Sunday, 17 December 2017

Some stocks will perform better than others and these "stunners" will dominate the investor's portfolio.

You won’t improve results by pulling out the fl owers and watering
the weeds.

For an investor who—like Keynes and Buffett—adopts a buy-and-hold policy in respect of stocks, portfolio concentration is something that tends to happen naturally over time. 

Inevitably, some stocks within a portfolio will perform better than others and these “stunners” will come to constitute a large proportion of total value. A policy of portfolio concentration cautions against an instinctive desire to “re-balance” holdings just because an investor’s stock market investments are dominated by a few companies.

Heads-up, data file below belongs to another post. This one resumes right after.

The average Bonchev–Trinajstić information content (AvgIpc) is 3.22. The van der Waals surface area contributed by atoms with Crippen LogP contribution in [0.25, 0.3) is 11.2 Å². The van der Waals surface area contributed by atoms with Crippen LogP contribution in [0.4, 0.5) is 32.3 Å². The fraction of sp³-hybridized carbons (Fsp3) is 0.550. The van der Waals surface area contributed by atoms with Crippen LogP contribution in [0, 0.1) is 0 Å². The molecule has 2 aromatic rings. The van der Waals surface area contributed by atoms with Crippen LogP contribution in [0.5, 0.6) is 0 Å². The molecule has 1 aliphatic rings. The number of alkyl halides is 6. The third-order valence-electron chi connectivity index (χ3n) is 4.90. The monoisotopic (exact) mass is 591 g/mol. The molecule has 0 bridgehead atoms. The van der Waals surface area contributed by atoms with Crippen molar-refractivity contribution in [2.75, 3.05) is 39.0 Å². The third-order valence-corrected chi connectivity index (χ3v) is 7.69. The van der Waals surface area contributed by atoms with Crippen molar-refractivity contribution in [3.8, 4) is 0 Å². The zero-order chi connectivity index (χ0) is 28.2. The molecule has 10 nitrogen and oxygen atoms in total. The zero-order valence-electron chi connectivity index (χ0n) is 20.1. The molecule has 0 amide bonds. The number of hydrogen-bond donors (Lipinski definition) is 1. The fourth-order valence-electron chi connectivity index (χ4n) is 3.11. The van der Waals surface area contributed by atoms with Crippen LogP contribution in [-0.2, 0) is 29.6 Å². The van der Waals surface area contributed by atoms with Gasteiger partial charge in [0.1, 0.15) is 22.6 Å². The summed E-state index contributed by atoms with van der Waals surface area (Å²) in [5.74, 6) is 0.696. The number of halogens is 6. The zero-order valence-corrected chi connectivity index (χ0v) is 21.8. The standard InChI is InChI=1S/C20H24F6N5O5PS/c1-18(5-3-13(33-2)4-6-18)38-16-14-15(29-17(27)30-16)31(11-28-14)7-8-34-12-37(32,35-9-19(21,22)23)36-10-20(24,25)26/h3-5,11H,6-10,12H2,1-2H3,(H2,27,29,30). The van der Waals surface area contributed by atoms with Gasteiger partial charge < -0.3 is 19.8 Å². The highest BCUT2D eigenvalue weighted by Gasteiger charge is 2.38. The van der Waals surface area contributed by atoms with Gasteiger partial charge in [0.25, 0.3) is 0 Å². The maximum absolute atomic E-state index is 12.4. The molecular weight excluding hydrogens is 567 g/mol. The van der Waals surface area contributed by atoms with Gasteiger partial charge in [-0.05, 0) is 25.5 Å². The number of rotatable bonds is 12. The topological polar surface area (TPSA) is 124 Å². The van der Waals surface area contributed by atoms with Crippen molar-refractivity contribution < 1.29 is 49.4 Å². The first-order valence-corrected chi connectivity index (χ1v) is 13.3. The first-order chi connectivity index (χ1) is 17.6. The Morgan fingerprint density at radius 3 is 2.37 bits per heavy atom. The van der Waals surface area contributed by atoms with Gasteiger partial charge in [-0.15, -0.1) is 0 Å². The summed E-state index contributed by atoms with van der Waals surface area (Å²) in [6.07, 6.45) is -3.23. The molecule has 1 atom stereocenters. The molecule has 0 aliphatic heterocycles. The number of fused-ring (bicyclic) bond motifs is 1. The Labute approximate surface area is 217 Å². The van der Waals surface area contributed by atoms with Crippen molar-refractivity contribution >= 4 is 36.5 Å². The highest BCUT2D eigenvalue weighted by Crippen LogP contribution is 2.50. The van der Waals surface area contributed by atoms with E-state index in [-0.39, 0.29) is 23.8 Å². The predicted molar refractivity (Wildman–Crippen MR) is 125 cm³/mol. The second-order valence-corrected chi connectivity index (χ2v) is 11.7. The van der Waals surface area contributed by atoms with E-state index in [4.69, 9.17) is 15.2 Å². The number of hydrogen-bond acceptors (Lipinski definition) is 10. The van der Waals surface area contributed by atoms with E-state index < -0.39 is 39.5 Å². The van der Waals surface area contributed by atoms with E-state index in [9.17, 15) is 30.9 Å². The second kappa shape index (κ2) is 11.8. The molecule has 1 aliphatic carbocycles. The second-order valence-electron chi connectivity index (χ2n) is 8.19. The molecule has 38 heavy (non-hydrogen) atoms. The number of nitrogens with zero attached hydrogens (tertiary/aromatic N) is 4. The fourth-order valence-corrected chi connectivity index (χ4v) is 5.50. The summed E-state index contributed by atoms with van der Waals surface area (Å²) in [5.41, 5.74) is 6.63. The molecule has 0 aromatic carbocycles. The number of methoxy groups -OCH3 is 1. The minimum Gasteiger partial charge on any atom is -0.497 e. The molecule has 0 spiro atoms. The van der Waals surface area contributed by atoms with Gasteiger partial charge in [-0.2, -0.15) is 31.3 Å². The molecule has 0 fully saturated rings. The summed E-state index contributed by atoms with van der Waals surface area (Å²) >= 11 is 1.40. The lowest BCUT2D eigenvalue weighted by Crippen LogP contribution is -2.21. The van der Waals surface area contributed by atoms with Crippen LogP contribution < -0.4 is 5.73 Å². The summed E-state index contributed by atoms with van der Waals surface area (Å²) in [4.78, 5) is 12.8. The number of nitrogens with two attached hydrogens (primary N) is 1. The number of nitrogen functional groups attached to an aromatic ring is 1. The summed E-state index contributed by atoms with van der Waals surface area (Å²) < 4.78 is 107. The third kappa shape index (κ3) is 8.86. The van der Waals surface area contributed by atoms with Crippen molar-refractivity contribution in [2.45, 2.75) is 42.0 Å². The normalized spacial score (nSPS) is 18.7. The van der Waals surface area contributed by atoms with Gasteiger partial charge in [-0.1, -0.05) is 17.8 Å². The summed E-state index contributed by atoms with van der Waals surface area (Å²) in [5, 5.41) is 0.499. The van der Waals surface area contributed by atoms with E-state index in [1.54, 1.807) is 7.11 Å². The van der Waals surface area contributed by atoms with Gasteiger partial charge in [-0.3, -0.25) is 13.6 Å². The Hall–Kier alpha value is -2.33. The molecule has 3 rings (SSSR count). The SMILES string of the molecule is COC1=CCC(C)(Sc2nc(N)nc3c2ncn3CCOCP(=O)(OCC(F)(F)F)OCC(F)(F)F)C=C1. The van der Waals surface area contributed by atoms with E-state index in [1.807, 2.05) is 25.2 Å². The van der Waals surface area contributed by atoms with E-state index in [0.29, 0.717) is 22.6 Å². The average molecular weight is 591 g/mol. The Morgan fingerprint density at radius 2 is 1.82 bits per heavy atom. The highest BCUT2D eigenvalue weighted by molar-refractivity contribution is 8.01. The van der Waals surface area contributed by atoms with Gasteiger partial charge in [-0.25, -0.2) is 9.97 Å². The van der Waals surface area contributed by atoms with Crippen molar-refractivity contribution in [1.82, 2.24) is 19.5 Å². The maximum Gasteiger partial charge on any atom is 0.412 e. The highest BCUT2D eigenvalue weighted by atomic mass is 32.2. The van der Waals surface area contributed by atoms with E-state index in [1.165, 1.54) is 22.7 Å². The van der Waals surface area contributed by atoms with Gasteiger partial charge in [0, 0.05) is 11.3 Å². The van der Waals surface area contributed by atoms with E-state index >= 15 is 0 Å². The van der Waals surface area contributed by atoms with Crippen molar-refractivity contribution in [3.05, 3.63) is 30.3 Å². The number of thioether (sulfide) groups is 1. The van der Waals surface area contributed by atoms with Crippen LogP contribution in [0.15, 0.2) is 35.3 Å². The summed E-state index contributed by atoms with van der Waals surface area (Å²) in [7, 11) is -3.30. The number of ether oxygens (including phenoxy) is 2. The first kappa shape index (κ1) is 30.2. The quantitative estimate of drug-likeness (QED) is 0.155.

Buffett illustrates this point with an analogy. If an investor were to purchase a 20 percent interest in the future earnings of a number of promising basketball players, those who graduate to the NBA would eventually represent the bulk of the investor’s royalty stream. Buffett says that:

To suggest that this investor should sell off portions of his most successful investments simply because they have come to dominate his portfolio is akin to suggesting that the Bulls trade Michael Jordan because he has become so important to the team.

Buffett cautions against selling off one’s “superstars” for the rather perverse reason that they have become too successful. 

The decision to sell or hold a security should be based solely on an assessment of the stock’s expected future yield relative to its current quoted price, rather than any measure of past performance  

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